Jesus used the Sabbath to preach and bring redemption. Jesus was most active on the Sabbath, to the Pharisees' chagrin and to his Father's delight. He preached and taught on this day (Mark 1:21, 6:2; Luke 4:14-15). And he especially healed on the Sabbath, bringing restoration to such people as the man with the withered hand (Matt. 12:9-14), the demon-possessed man in Capernaum (Luke 4:31-37), the woman bent double for 18 years (Luke 13:10-17), the man suffering from dropsy (Luke 14:1-6), the man born blind (John 9:1-17), and the man who had been an invalid for 38 years by the Pool of Siloam (John 5:1-17). The One that the Old Testament Sabbath signified would come bringing redemption has arrived!

By virtue of his death and resurrection, the Lord transformed the day of rest to the first day of the week. The Old Testament Sabbath was on the last day of the week. Yet with Christ being crucified on Friday, in the grave throughout Saturday (the Jewish Sabbath), and being raised early Sunday morning, we see that the old Sabbath with its shadows and sacrifices died with Christ. But Christ was raised on the first day of the week to show his victory over sin, death, and Satan, fulfilling what the Sabbath Day promised. Sunday then marks a new Christian Sabbath, or the Lord's Day, as he defeated our enemies and delivered us from our sins.

Repeatedly in the New Testament, the Lord indicates that the first day of the week is now the new holy day for Christians. We see this a number of times in the New Testament.

  • When Jesus appeared to his disciples on the first day of his resurrection, Thomas was not there. To overcome his doubts, Jesus appeared to him a week later on Sunday and Thomas worshiped the risen Lord (John 20:24-28).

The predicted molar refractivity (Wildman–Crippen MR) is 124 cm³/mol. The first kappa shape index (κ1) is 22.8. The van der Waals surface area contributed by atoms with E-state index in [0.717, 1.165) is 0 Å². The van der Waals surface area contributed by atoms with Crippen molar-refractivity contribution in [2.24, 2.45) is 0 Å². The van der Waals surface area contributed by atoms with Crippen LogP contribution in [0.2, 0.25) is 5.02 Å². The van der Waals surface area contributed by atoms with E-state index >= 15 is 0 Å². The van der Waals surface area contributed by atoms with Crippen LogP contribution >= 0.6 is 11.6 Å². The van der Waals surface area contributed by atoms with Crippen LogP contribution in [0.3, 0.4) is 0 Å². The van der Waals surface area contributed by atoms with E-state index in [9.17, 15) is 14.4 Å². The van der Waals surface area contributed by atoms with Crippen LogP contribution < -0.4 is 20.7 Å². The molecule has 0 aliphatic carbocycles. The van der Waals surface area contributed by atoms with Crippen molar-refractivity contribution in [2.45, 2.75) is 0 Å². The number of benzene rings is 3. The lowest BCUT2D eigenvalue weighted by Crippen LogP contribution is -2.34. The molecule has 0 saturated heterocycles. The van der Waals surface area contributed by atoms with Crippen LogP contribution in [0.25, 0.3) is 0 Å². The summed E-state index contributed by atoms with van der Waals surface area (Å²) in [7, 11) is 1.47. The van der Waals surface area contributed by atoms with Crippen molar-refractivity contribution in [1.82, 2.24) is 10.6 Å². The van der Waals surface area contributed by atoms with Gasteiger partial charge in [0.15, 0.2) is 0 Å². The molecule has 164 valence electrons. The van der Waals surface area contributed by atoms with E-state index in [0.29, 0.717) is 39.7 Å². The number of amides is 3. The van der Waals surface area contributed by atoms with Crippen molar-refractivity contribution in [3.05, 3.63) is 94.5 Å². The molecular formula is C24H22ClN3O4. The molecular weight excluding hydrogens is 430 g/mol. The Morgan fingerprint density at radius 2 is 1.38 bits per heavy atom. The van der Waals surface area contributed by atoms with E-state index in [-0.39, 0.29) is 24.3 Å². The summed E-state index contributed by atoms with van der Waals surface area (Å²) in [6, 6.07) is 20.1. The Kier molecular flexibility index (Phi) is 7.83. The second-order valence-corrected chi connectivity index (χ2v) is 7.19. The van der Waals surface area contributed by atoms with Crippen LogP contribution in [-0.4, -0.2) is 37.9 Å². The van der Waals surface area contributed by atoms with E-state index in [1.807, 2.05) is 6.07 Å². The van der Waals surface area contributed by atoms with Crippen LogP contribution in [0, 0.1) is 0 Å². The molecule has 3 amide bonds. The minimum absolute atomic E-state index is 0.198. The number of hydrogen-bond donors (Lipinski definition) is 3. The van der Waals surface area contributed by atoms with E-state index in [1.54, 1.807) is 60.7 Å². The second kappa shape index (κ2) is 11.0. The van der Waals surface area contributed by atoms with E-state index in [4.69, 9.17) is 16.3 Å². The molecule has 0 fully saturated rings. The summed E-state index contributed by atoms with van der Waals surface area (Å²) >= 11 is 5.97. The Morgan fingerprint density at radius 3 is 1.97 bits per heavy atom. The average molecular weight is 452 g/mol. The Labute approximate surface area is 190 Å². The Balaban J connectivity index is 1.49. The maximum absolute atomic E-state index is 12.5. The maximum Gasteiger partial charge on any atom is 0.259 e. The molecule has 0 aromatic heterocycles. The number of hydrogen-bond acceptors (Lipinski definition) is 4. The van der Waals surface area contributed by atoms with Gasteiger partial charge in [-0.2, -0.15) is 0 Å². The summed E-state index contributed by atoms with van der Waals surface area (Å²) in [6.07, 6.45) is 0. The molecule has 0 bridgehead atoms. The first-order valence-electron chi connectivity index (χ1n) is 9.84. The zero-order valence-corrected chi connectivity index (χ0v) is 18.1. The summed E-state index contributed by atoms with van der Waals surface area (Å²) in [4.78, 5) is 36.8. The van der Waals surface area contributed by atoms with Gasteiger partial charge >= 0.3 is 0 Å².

• Pentecost is the day the Lord sent the Holy Spirit to the church (Acts 2:1-4). Pentecost was an Old Testament feast day celebrating the first fruits of harvest, and it derives its name from the number 50. By coming fifty days after the Passover, or "on the day after the Sabbath" (Lev. 23:11), clearly Pentecost fell on the first day of the week. The Lord sending his Spirit to the church and reaping a gospel harvest on the first day of the week is significant of his desire for worship and preaching to occur on this day.
  • The New Testament testifies that the early church began meeting on this day for worship, preaching, giving, and prayer (Acts 20:1 1 Cor. 16:1-2; Rev 1:10).

The Lord's Day points us to the great coming Day of the Lord. Hebrews 4:9 tells us that "there remains a Sabbath rest for the people of God." Every time we gather as the church for worship on the Lord's Day, we should be reminded, examined, and prepared for the great day of judgment and consummation that yet awaits us as Christ will return (Matt. 25:31-46).

With these reasons in mind, how we should set the Lord's Day apart for worship, rest, mercy, and preparation for heaven to take place!

Barry York

Barry York

Sinner by Nature - Saved by Grace. Husband of Miriam - Grateful for Privilege. Father of Six - Blessed by God. President of RPTS - Serve with Thankfulness. Author - Hitting the Marks.